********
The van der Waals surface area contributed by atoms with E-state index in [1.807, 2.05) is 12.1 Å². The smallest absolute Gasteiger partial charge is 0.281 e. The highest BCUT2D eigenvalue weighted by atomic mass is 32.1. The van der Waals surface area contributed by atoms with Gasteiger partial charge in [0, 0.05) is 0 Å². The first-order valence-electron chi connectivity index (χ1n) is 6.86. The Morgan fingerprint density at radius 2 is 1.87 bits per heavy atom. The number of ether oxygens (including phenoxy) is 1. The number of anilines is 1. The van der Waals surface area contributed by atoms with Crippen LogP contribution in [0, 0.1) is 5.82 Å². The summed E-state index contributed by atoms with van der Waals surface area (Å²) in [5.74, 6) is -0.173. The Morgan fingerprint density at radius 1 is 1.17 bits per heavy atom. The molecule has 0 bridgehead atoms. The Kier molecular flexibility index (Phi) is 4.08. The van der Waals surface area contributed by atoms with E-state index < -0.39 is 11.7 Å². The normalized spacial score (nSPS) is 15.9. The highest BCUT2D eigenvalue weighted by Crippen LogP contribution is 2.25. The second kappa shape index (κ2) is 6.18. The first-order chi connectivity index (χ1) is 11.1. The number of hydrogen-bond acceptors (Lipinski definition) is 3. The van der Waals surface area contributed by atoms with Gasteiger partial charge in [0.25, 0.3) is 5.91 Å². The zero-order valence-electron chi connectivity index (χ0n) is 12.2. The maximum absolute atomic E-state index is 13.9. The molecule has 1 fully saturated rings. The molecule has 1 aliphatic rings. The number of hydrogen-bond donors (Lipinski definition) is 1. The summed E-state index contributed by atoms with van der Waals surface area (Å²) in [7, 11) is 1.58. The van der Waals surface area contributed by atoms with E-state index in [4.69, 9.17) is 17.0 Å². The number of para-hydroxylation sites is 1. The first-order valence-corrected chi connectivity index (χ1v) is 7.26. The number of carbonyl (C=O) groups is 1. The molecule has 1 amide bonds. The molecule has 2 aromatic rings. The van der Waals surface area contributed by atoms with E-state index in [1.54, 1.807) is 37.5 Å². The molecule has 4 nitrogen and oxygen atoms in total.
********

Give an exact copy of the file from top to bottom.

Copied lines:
The van der Waals surface area contributed by atoms with E-state index in [1.807, 2.05) is 12.1 Å². The smallest absolute Gasteiger partial charge is 0.281 e. The highest BCUT2D eigenvalue weighted by atomic mass is 32.1. The van der Waals surface area contributed by atoms with Gasteiger partial charge in [0, 0.05) is 0 Å². The first-order valence-electron chi connectivity index (χ1n) is 6.86. The Morgan fingerprint density at radius 2 is 1.87 bits per heavy atom. The number of ether oxygens (including phenoxy) is 1. The number of anilines is 1. The van der Waals surface area contributed by atoms with Crippen LogP contribution in [0, 0.1) is 5.82 Å². The summed E-state index contributed by atoms with van der Waals surface area (Å²) in [5.74, 6) is -0.173. The Morgan fingerprint density at radius 1 is 1.17 bits per heavy atom. The molecule has 0 bridgehead atoms. The Kier molecular flexibility index (Phi) is 4.08. The van der Waals surface area contributed by atoms with E-state index < -0.39 is 11.7 Å². The normalized spacial score (nSPS) is 15.9. The highest BCUT2D eigenvalue weighted by Crippen LogP contribution is 2.25. The second kappa shape index (κ2) is 6.18. The first-order chi connectivity index (χ1) is 11.1. The number of hydrogen-bond acceptors (Lipinski definition) is 3. The van der Waals surface area contributed by atoms with Gasteiger partial charge in [0.25, 0.3) is 5.91 Å². The zero-order valence-electron chi connectivity index (χ0n) is 12.2. The maximum absolute atomic E-state index is 13.9. The molecule has 1 fully saturated rings. The molecule has 1 aliphatic rings. The number of hydrogen-bond donors (Lipinski definition) is 1. The summed E-state index contributed by atoms with van der Waals surface area (Å²) in [7, 11) is 1.58. The van der Waals surface area contributed by atoms with E-state index in [4.69, 9.17) is 17.0 Å². The number of para-hydroxylation sites is 1. The first-order valence-corrected chi connectivity index (χ1v) is 7.26. The number of carbonyl (C=O) groups is 1. The molecule has 1 amide bonds. The molecule has 2 aromatic rings. The van der Waals surface area contributed by atoms with E-state index in [1.54, 1.807) is 37.5 Å². The molecule has 4 nitrogen and oxygen atoms in total.